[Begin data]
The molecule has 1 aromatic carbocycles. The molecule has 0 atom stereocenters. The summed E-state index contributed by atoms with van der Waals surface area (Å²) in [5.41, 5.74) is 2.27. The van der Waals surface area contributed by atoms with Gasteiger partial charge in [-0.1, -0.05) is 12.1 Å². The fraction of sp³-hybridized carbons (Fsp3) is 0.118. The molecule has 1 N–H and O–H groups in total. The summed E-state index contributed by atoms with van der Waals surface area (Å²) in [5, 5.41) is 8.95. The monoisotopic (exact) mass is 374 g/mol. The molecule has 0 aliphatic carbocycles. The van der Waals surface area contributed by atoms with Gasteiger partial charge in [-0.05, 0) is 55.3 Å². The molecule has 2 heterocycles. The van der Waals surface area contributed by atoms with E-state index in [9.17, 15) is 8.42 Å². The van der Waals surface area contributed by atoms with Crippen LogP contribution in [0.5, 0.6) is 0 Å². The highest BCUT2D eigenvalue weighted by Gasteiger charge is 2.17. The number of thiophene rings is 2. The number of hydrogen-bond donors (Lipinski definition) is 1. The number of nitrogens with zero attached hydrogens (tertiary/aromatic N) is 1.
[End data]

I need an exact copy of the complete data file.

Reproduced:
The molecule has 1 aromatic carbocycles. The molecule has 0 atom stereocenters. The summed E-state index contributed by atoms with van der Waals surface area (Å²) in [5.41, 5.74) is 2.27. The van der Waals surface area contributed by atoms with Gasteiger partial charge in [-0.1, -0.05) is 12.1 Å². The fraction of sp³-hybridized carbons (Fsp3) is 0.118. The molecule has 1 N–H and O–H groups in total. The summed E-state index contributed by atoms with van der Waals surface area (Å²) in [5, 5.41) is 8.95. The monoisotopic (exact) mass is 374 g/mol. The molecule has 0 aliphatic carbocycles. The van der Waals surface area contributed by atoms with Gasteiger partial charge in [-0.05, 0) is 55.3 Å². The molecule has 2 heterocycles. The van der Waals surface area contributed by atoms with E-state index in [9.17, 15) is 8.42 Å². The van der Waals surface area contributed by atoms with Crippen LogP contribution in [0.5, 0.6) is 0 Å². The highest BCUT2D eigenvalue weighted by Gasteiger charge is 2.17. The number of thiophene rings is 2. The number of hydrogen-bond donors (Lipinski definition) is 1. The number of nitrogens with zero attached hydrogens (tertiary/aromatic N) is 1.